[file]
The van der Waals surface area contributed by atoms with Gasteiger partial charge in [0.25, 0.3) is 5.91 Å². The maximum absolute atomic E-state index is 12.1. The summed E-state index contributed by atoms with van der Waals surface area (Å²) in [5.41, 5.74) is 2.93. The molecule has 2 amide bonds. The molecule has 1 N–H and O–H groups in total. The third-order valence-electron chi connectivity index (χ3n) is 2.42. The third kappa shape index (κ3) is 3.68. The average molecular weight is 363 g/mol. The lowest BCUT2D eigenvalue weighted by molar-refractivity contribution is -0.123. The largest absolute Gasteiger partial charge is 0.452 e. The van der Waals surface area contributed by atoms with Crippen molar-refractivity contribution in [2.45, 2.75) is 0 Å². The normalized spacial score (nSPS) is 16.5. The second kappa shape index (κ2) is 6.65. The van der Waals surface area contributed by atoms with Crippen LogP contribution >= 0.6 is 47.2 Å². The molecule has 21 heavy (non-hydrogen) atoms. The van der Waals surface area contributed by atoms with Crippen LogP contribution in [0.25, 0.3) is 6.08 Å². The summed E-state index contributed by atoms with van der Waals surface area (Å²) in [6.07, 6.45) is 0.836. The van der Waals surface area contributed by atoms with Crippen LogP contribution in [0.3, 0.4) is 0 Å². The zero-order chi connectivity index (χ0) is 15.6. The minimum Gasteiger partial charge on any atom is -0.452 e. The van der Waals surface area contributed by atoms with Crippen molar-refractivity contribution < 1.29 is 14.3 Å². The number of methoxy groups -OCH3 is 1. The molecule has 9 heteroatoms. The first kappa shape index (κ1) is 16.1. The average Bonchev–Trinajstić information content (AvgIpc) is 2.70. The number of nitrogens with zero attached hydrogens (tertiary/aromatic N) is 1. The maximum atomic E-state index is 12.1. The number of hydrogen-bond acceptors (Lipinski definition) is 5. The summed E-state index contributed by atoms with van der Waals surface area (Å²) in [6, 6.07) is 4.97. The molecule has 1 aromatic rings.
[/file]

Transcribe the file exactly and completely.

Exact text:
The van der Waals surface area contributed by atoms with Gasteiger partial charge in [0.25, 0.3) is 5.91 Å². The maximum absolute atomic E-state index is 12.1. The summed E-state index contributed by atoms with van der Waals surface area (Å²) in [5.41, 5.74) is 2.93. The molecule has 2 amide bonds. The molecule has 1 N–H and O–H groups in total. The third-order valence-electron chi connectivity index (χ3n) is 2.42. The third kappa shape index (κ3) is 3.68. The average molecular weight is 363 g/mol. The lowest BCUT2D eigenvalue weighted by molar-refractivity contribution is -0.123. The largest absolute Gasteiger partial charge is 0.452 e. The van der Waals surface area contributed by atoms with Crippen molar-refractivity contribution in [2.45, 2.75) is 0 Å². The normalized spacial score (nSPS) is 16.5. The second kappa shape index (κ2) is 6.65. The van der Waals surface area contributed by atoms with Crippen LogP contribution >= 0.6 is 47.2 Å². The molecule has 21 heavy (non-hydrogen) atoms. The van der Waals surface area contributed by atoms with Crippen LogP contribution in [0.25, 0.3) is 6.08 Å². The summed E-state index contributed by atoms with van der Waals surface area (Å²) in [6.07, 6.45) is 0.836. The van der Waals surface area contributed by atoms with Crippen LogP contribution in [0.3, 0.4) is 0 Å². The zero-order chi connectivity index (χ0) is 15.6. The minimum Gasteiger partial charge on any atom is -0.452 e. The van der Waals surface area contributed by atoms with Crippen molar-refractivity contribution < 1.29 is 14.3 Å². The number of methoxy groups -OCH3 is 1. The molecule has 9 heteroatoms. The first kappa shape index (κ1) is 16.1. The average Bonchev–Trinajstić information content (AvgIpc) is 2.70. The number of nitrogens with zero attached hydrogens (tertiary/aromatic N) is 1. The maximum atomic E-state index is 12.1. The number of hydrogen-bond acceptors (Lipinski definition) is 5. The summed E-state index contributed by atoms with van der Waals surface area (Å²) in [6, 6.07) is 4.97. The molecule has 1 aromatic rings.